Christian Joerges launched the debate by reflecting on the EU’s origins, and on the strong influence of German ordo-liberal economic theory in the creation and design of the European Economic Community.  He explained an ordo-liberal legal framework as one which “privileges and constitutionalises a private-law society”; and which treats as ‘just’ whatever a system of undistorted competition delivers.  He asked the audience whether the EU’s institutional design and its ordoliberalism-inspired “integration through law” agenda has been an obstacle to the pursuit of justice instead of a means of fostering it. Citing the various challenges which have been made to this ordo-liberal vision by writers such as Fritz Scharpf, Jürgen Habermas and Wolfgang Streeck, he emphasised the democratic and social embeddedness of markets and their dependence on other institutions for their capacity to deliver justice, and doubted whether the EU in its current form has that capacity.   Moving on to the writings of John Rawls and Thomas Nagel on the scope of justice, and on the difficult question of whether ‘justice between states’, and particularly any form of redistributive justice,  is really possible, he posed the question: “what are the Greeks entitled to expect from the Germans?” The EU is better understood, he suggested, in terms of ‘inter-democracy’ (to use a term derived from Daniel Innerarity’s work) rather than being thought of as itself a democratic system.

On the current crisis, with its politics of austerity and governance-by-troika, Joerges argued that the kind of interventionist European economic and financial management we have seen in recent years is actually far removed from the ordo-liberal vision, in its reliance on discretionary power rather than justiciable rules.   Finishing on an understandably gloomy note, he suggested that while the EU’s crisis management may well destroy southern European economic cultures, the social and institutional resistance of these cultures means that it will nevertheless be unable to replace them with some other top-down model of economic governance.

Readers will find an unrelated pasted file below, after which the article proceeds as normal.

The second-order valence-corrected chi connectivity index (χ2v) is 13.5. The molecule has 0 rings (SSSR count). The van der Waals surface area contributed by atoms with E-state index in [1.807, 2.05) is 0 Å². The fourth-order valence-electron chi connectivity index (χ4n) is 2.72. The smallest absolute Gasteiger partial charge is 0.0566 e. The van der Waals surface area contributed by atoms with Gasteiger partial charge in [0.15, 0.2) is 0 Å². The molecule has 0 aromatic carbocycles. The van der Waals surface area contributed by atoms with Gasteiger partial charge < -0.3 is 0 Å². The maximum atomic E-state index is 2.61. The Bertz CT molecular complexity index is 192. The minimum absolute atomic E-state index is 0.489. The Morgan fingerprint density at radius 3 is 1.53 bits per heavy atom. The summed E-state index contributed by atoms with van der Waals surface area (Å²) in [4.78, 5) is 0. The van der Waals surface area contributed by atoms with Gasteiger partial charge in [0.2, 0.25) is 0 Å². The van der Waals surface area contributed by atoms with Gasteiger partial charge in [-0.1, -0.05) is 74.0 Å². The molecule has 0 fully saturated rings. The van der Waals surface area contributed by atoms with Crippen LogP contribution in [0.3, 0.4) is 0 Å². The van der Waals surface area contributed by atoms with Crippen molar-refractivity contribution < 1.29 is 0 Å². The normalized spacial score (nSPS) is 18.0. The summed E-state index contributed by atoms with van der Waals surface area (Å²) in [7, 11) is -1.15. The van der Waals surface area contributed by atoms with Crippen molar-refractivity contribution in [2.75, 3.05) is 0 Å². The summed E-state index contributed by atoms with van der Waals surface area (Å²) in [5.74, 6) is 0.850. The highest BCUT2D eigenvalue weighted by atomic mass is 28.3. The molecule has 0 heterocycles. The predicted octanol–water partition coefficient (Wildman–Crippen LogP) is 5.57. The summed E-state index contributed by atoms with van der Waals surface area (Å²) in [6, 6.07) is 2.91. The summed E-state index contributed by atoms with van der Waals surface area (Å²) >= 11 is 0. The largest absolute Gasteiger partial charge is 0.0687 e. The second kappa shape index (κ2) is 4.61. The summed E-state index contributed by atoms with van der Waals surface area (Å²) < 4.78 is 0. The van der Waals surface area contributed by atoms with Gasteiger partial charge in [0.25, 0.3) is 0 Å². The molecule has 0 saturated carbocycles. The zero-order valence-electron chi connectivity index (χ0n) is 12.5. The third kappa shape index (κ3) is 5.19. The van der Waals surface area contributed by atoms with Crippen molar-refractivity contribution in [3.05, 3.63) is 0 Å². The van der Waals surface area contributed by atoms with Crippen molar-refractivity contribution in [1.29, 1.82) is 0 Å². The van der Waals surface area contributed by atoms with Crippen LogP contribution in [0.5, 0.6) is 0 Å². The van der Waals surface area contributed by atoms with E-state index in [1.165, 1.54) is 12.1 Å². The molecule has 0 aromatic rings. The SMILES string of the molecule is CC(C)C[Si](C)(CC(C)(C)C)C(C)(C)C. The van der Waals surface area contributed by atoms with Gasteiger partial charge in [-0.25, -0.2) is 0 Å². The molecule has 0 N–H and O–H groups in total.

Giuliano Amato, in response, struck a more positive tone.  While his analysis of Europe’s ills shared much in common with that of Christian Joerges, particularly as far as the current state of EU affairs is concerned and the inadequacy of its political institutions and fiscal capacity to support the economy, he presented both a more positive vision of the EU’s original model as well as a more forward-looking set of suggestions for how to move the EU beyond its current state of crisis, discontent and injustice.   He began with the question whether it was indeed appropriate to apply the standards of justice which are generally applied to a nation state to an entity like the EU, or whether a functionally limited economic system could only be appraised by some other standards.  In other words: what kind of entity is the EU, for the purpose of considering questions of justice?   Continue reading

Europe’s justice deficit?

Gráinne de Búrca

The ‘justice question’ is becoming increasingly important in the EU.  With the lives of so many in the European periphery dramatically affected by the policies of austerity, widely perceived to be EU-imposed; with the Court of Justice appearing to stand for its own authority and EU autonomy at any cost; with migrants attempting to reach fortress Europe and drowning en masse as the EU cuts back its rescue services; and with economic inequalities in the Member States reaching new heights, could it be that there is a justice deficit in Europe, exacerbated by the European Union?

The volume ‘Europe’s Justice Deficit?’ co-edited by Dimitry Kochenov, Andrew Williams and Gráinne de Búrca explores this question. The volume is premised on the basis that it is  appropriate to talk about justice in the context of the EU legal and political system; and that questions of justice and injustice in the EU context have not yet (with some notable exceptions) been the subject of much analysis and discussion either by academics or by political and institutional actors.

The first assumption builds on the idea that the scope of justice applicable to the EU should be considered broadly rather than narrowly:  justice should not be associated only with the State. The standards to be applied to particular organizations or polities should reflect the nature of their goals and the extent of the impact their decisions have on the lives of their constituents or those outside their borders. The EU and its institutions have assumed considerable power and influence within and beyond its Member States. Its daily actions substantially affect the interests of individuals, corporations and states, and it possesses significant capacity to address injustice both within its boundaries as well as externally.